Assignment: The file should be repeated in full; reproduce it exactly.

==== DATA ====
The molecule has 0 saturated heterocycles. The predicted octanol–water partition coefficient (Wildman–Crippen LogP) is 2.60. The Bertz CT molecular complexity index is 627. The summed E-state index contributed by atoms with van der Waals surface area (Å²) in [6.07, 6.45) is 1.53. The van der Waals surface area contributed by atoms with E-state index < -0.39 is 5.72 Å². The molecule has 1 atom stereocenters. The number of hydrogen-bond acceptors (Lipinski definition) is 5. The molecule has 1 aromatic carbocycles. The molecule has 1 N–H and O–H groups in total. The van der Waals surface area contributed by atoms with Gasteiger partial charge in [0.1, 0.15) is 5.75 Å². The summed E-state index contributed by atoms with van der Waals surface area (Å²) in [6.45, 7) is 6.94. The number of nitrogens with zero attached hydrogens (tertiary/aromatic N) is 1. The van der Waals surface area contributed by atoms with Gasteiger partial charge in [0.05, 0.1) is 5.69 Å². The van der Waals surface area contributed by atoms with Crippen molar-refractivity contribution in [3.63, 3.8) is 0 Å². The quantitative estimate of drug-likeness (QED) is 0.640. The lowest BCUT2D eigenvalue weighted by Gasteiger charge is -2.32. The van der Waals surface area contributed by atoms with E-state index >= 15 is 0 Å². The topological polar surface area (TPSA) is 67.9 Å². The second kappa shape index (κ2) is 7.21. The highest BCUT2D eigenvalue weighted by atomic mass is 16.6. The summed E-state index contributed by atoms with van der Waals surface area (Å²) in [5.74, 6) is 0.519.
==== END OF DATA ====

The molecule has 0 saturated heterocycles. The predicted octanol–water partition coefficient (Wildman–Crippen LogP) is 2.60. The Bertz CT molecular complexity index is 627. The summed E-state index contributed by atoms with van der Waals surface area (Å²) in [6.07, 6.45) is 1.53. The van der Waals surface area contributed by atoms with E-state index < -0.39 is 5.72 Å². The molecule has 1 atom stereocenters. The number of hydrogen-bond acceptors (Lipinski definition) is 5. The molecule has 1 aromatic carbocycles. The molecule has 1 N–H and O–H groups in total. The van der Waals surface area contributed by atoms with Gasteiger partial charge in [0.1, 0.15) is 5.75 Å². The summed E-state index contributed by atoms with van der Waals surface area (Å²) in [6.45, 7) is 6.94. The number of nitrogens with zero attached hydrogens (tertiary/aromatic N) is 1. The van der Waals surface area contributed by atoms with Gasteiger partial charge in [0.05, 0.1) is 5.69 Å². The van der Waals surface area contributed by atoms with Crippen molar-refractivity contribution in [3.63, 3.8) is 0 Å². The quantitative estimate of drug-likeness (QED) is 0.640. The lowest BCUT2D eigenvalue weighted by Gasteiger charge is -2.32. The van der Waals surface area contributed by atoms with E-state index >= 15 is 0 Å². The topological polar surface area (TPSA) is 67.9 Å². The second kappa shape index (κ2) is 7.21. The highest BCUT2D eigenvalue weighted by atomic mass is 16.6. The summed E-state index contributed by atoms with van der Waals surface area (Å²) in [5.74, 6) is 0.519.